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As a long-time homeowner in a now-affluent neighborhood, I can handle maybe not being able to park right in front of my house or waiting a few more beats to make a left-hand turn at an intersection because there are a few more cars on my street or more children in the crosswalks because it means that more people have access to the same overall quality of life that I enjoy.
Just as important to me, HB 2001 will restore some of the original character of my neighborhood. I have researched the history of my three-bedroom, one-bathroom home and learned that decades ago it was owned by a single-income blue collar family that raised six children here. I want to make it possible for these kinds of families to return.
I urge state lawmakers help restore my neighborhood to the way it used to be and vote yes on HB 2001.
Wentz, who works in state politics—among other things, she was a spokeswoman for the Stable Homes for Oregon Families campaign that united around Oregon’s milestone renter protection and anti-rent-gouging bill—said in a brief interview Tuesday that it was the first time she’d been moved to submit personal testimony on a bill in Salem.
“I’ve never done that before, actually,” Wentz said. “I just kept seeing people on Nextdoor calling for testimony against it, and decided to submit my own.”
The bill now advances to the Oregon legislature’s Joint Committee on Ways and Means.
Thanks to Holly Balcom for spotting Wentz’s comments.
Wonderful letter and sentiments.
“…fighting against change is like fighting against the rain.”
What a wonderfully Oregonian way to put it.
As Portland and my age has changed, I have modified my rain mitigation strategies through the years. As I now have a family and finally a house in a quiet and safe neighborhood, my strategies for change have evolved. We moved from a rental in highly dense Sabin to Beaumont-Wilshire. Less dense, the kids use the sidewalks (no cross parkers) , play basketball in the street (about 2 per long block on the 42nd-47th run) because everyone can see them. Why? Minimal cars on the street, no cut throughs and modest family houses fronting the street to watch the kids.
All the statistics say that the only structures that will be built are the ones that can attract quality tenants that will not need a legal team to remove.
We have a 10 unit apartment on our street which is owner occupied and is clearly an asset to our street, as we share our yard gladly with the children occupants.
Higher density, up zoning and missing middle are all strange bait words for housing social justice. Social engineering will not remove us from the “New Urban Crisis” nor will it change the economics of high paid talent flocking to City centers.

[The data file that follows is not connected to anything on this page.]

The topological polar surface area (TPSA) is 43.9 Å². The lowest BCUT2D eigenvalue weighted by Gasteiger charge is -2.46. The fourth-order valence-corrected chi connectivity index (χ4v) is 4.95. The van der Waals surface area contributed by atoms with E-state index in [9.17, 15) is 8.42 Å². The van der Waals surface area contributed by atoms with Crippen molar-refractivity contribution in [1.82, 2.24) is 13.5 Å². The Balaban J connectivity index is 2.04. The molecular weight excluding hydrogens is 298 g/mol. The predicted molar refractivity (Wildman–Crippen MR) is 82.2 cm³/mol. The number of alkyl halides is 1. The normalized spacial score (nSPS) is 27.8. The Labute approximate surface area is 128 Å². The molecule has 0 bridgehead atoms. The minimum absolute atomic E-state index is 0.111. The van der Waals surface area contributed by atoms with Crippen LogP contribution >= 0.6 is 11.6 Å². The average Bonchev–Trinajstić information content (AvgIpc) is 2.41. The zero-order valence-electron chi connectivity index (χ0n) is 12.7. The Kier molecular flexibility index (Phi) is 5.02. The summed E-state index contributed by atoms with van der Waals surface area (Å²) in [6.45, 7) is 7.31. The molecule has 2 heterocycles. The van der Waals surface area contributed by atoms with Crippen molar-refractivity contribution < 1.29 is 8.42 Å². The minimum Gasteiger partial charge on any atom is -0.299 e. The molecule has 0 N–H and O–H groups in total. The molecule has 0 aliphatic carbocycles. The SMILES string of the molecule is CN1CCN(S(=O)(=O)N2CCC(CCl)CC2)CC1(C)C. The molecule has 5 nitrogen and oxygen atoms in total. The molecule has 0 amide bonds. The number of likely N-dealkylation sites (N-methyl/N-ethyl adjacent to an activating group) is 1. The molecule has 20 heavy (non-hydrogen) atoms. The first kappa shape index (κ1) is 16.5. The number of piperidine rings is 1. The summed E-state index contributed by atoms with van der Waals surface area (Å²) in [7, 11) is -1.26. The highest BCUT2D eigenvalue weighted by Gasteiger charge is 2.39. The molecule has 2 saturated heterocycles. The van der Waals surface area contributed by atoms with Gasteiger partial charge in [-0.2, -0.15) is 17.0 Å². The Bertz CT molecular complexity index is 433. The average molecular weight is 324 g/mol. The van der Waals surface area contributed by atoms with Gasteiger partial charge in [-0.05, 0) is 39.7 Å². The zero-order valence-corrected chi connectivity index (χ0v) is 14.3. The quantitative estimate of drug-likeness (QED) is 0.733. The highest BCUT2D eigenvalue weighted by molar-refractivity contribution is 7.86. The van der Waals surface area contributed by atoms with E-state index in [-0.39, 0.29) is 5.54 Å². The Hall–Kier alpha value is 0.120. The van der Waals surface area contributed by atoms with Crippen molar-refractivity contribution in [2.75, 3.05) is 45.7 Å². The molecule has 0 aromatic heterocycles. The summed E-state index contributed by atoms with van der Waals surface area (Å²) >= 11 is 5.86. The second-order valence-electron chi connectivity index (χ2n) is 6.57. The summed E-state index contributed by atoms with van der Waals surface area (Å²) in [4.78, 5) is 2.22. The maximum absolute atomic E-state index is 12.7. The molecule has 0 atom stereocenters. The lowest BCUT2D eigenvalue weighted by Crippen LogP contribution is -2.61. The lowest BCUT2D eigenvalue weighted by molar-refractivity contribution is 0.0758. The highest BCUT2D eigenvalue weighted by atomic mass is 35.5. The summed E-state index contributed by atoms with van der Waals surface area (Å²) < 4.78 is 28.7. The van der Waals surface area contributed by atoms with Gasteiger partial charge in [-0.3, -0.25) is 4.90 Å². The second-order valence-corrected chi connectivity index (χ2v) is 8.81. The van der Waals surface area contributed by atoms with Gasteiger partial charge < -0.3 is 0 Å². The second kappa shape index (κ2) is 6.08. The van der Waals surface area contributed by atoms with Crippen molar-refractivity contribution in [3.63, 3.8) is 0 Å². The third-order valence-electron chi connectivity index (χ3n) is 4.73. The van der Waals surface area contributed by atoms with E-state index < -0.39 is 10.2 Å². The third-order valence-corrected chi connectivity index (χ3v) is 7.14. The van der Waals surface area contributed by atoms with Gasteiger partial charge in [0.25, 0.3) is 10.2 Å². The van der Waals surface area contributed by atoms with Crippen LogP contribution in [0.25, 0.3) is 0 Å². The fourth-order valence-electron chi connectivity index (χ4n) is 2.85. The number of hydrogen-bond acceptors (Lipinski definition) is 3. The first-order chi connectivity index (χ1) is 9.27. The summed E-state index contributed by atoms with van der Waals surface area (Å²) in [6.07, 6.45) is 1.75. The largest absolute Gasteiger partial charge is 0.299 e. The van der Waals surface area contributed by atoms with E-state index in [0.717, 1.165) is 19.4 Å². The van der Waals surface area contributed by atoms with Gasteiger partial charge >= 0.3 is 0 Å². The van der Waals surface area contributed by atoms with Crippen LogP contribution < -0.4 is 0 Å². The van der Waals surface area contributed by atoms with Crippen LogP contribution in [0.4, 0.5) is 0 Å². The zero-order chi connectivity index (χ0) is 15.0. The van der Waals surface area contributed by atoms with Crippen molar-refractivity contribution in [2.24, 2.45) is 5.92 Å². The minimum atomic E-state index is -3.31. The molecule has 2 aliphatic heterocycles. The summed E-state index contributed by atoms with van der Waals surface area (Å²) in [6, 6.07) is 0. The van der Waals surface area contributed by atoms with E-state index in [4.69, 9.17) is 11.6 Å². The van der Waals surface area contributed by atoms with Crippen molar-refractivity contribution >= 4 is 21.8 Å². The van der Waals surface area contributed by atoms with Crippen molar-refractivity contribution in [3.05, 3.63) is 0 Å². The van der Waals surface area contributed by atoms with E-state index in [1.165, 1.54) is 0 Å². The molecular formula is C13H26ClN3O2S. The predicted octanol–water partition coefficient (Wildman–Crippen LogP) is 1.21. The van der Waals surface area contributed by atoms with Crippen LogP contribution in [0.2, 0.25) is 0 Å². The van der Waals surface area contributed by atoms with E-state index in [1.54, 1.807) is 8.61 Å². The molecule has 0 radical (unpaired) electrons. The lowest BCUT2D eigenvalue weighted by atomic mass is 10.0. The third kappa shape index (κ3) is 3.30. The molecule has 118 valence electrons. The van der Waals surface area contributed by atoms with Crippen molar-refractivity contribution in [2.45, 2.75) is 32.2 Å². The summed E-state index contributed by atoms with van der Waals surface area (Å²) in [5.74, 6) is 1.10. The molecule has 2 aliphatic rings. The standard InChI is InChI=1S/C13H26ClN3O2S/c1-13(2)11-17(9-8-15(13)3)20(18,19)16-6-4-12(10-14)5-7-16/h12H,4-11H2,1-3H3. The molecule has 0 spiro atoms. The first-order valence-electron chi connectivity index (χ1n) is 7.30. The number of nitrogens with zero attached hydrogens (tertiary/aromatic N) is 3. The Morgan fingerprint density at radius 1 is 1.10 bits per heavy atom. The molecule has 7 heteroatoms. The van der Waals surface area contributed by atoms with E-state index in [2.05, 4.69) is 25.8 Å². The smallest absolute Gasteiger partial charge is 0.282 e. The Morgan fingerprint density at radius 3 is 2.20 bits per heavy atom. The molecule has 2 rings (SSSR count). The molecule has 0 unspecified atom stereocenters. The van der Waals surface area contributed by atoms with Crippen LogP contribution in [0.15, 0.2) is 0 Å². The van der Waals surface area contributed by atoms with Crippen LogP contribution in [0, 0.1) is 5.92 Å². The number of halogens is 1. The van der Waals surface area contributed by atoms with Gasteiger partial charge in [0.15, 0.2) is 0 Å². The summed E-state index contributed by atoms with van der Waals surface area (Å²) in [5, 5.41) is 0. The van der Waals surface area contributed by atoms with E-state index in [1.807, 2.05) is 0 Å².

Affordable housing can only be successfully built where the decades long planning infrastructure has prepared the expansion with economic incentives to developers to risk their capital. Note that the “inclusionary housing rule” has brought new work to a stand still.
That said , I understand that a pluralistic society engaged in an urban setting is Portland’s way to innovation and not building an island.
For those of us who aren’t savvy with the legislature process, what happens now that the bill is in the Joint Committee on Ways and Means?
It awaits a committee vote there, and if it clears that committee goes to the House & Senate floors.
I wish Seattle took the same approach by allowing higher density (ADU, cottages, town homes) in ALL low density neighborhoods instead limiting it to Urban Villages essentially preserving economic redlining for wealthy neighborhoods.
“I have researched the history of my three-bedroom, one-bathroom home and learned that decades ago it was owned by a single-income blue collar family that raised six children here. I want to make it possible for these kinds of families to return.”
Guess what? Nothing being built will be able to accommodate a family of this size. Even if you were lucky enough to find a new 3 bedroom duplex/apartment/etc., it wouldn’t have a yard or space out front for the kids to play. This person believes they can get back to the 1980’s. She’s right, though, that wages have stagnated relative to housing price increases. This isn’t a housing problem, it’s a wages problem. And on a relative basis, you’re going to get a lot less for your money (i.e., price per sq. ft. is much much higher).